August 3, 2013

Maine's 'North Pond Hermit' indicted on additional charges

But the man who lived in the woods by himself for almost three decades probably won't be charged in hundreds of other burglaries because of the statute of limitations.

By Betty Adams
Staff Writer

The Somerset County grand jury indicted Christopher T. Knight, commonly known as "the North Pond Hermit," on one count each of burglary and theft Thursday.

The indictment alleges Knight burglarized a Smithfield home on April 26, 2012, and stole food and alcohol. He is scheduled for arraignment Aug. 14 in Skowhegan.

Knight, 47, formerly of Albion, has been jailed since April 4 when he was arrested as he left the Pine Tree Camp dining hall in Rome about 1 a.m., laden with food and tools.

He told authorities at that time he had been living in the woods near North Pond for almost three decades, breaking into surrounding camps and homes to get everything he needed to survive and avoiding contact with people.

He led investigators to his heavily camouflaged campsite in Rome.

North Pond straddles Kennebec and Somerset counties and is bordered by Mercer, Rome and Smithfield.

In addition to the charges he was indicted on Thursday, Knight also is charged with the April 4 burglary and theft at Pine Tree Camp and a burglary and theft that occurred last fall at the camp, as well as a break-in at a home nearby. He has not been charged – and probably won't be – in connection with hundreds of additional burglaries because of the statute of limitations.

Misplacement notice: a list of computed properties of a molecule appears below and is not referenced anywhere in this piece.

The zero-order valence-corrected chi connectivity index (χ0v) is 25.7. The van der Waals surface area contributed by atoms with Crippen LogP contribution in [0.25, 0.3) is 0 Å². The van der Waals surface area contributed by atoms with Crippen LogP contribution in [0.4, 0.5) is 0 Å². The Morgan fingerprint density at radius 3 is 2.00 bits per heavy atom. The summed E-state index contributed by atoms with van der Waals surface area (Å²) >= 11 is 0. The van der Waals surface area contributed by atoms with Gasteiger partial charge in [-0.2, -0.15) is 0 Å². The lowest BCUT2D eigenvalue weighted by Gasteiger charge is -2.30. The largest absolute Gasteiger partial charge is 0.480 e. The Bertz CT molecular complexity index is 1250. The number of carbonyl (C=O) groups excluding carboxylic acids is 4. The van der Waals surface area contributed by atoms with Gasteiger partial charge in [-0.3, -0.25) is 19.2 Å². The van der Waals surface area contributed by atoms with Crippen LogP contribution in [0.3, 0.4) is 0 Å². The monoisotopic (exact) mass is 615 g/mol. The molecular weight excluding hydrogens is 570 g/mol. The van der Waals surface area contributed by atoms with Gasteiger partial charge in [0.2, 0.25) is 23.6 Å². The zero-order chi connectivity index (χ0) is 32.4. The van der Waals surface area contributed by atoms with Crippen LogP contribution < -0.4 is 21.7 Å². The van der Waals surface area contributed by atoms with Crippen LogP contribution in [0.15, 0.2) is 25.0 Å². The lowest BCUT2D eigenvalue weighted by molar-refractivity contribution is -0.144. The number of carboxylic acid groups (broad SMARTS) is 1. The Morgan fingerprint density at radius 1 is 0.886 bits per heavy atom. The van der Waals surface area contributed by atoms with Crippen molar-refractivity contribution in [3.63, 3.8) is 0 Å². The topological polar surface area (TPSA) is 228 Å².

Knight's story of surviving alone so long in the Maine woods and burglarizing camps for supplies attracted worldwide media attention and some sympathy, but some victims of the burglaries have said they feel more secure this summer knowing a suspect is behind bars.

Knight's attorney, Walter McKee, who also represents him on two separate charges of burglary and theft in Kennebec County, has said he is in discussions with the Kennebec/Somerset district attorney's office to resolve the cases before trial.

"Nothing has changed with the case," McKee said Friday. "We remain in discussions about a resolution of all of Mr. Knight's cases, and I am confident that this case will be resolved before the end of the summer."

District Attorney Maeghan Maloney said Friday, "We are close to settlement, and I believe we will settle this in August."

She said prosecutors presented the case in Somerset County this month because the grand jury there meets so infrequently and they wanted to preserve the charge. Even though Knight has waived his speedy trial rights and indictment, she said a judge is not bound to accept that. 

Betty Adams can be contacted at 621-5631 or at:


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